Quesadillas originated in central Mexico in the 16th century. When translated in English, the word means “little cheesy thing.” It’s a type of taco that has cheese fillings along with meat and other spices and is cooked on a griddle.
As far as the varieties go, two tortillas with a cheese layer in between are called full quesadilla. Meanwhile, a half quesadilla has a single tortilla filled with cheese and folded into a half-moon shape. Like its bread counterpart grilled cheese sandwich, a quesadilla can be a light breakfast, tasty lunch, and a convenient weeknight dinner.
You can make healthy, crispy, flavorful, and structurally sound quesadillas. All you need to do is challenge the prevalent assumptions about traditional quesadillas and ditch old habits. Here, we give you a low-down on the seven mistakes you should avoid for a smooth quesadilla-making experience.
Using corn tortillas
Although corn tortillas have a wonderful aroma and texture and are great for tacos, they aren’t suitable for quesadillas. Use flour tortillas instead. They hold the cheese and the filling together correctly.
Making quesadillas with two tortillas
Half-moon quesadillas are easier to flip and cook compared to full quesadillas. When you’re cooking a tortilla, spread your filling, and fold the other half over the filling. You’ll need only a spatula to slide and flip it over the fold. You can’t do this with full quesadillas.
Overstuffing quesadillas with too many ingredients ruins the taste and will spill everything on the plate. Please keep it on the lighter side by using only two tablespoons of filling per large tortilla and one for each half quesadilla. Use equal amounts of cheese to protein/vegetables/meat in the filling to keep the whole thing together.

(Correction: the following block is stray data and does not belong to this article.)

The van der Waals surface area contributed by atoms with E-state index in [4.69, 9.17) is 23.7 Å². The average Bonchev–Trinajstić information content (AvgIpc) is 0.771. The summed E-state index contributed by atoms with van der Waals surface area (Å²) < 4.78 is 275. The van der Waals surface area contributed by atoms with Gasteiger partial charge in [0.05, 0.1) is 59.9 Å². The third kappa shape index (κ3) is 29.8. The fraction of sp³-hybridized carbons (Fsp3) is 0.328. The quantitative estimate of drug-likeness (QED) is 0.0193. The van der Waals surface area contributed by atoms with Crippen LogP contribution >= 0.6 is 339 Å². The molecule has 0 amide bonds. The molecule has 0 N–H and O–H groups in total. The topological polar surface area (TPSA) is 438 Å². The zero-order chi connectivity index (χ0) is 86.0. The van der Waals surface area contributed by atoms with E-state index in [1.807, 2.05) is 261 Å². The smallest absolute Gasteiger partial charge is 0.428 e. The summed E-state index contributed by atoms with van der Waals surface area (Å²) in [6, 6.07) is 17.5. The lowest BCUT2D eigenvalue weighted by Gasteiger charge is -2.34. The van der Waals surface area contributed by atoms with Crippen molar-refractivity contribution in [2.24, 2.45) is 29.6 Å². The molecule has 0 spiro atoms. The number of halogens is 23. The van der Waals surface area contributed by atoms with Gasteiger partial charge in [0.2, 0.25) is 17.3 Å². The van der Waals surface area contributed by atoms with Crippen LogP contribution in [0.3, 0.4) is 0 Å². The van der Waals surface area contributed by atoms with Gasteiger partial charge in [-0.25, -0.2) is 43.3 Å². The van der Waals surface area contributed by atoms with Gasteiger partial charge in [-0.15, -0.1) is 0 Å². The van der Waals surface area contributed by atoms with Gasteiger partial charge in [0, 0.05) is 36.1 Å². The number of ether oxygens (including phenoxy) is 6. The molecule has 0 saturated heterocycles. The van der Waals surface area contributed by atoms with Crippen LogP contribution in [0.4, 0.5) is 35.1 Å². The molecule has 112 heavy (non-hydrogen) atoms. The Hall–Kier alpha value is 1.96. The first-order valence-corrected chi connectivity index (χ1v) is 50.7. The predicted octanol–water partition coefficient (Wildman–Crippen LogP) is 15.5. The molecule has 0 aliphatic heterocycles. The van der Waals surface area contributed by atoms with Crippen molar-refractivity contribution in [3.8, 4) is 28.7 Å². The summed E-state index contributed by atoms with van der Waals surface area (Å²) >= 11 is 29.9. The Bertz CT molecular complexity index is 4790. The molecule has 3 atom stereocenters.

We love quesadillas for their crunch and protein. Using wet ingredients will make them limp and soggy. Instead, use baked beans, vegetables, or cooked meat as they go better with cheese than fish, shrimp, or lobster.
Even if you prefer butter to oil, you shouldn’t use it when cooking quesadillas. Butter has water, which can dampen the quesadilla and make it floppy. Oil is pure fat, so it cooks the tortillas perfectly until the outside is brown and crispy. Moreover, crunchy quesadillas are easier to dip in salsa than soft ones.
However, don’t use a lot of oil as flour tortillas absorb oil. Lightly coat the pan with oil before cooking tortillas. Also, use canola oil if you don’t want the overpowering flavor of olive, soybean, or sunflower oil.
Cooking on high heat
Tortillas are thin and therefore burn easily. Heat the pan and keep it on low or medium when frying quesadillas. Cooking on medium heat also ensures crispy and golden sides. And the best part—the cheese melts perfectly.
Cooking ahead of time
Don’t cook quesadillas ahead of time, even if you have people coming over. Always cook fresh quesadillas and serve them hot and crunchy. Otherwise, the tortilla will get soggy, and the cheese will harden. Using an oven to warm up cold quesadillas will melt the cheese but won’t bring the original crunch. Use a pancake griddle or a grill pan instead of a single pan to make quesadillas for a gathering.
Delicious Mexican food in Honolulu
If you want to have mouthwatering Hawaiian/Mexican food in Honolulu, Surf N Turf Tacos should be your one-stop destination. We offer a wide selection of dishes made from fresh, locally sourced produce at our restaurant in the heart of Waikiki. You can call us at 808.922.8226 or drop an email at firstname.lastname@example.org to know more.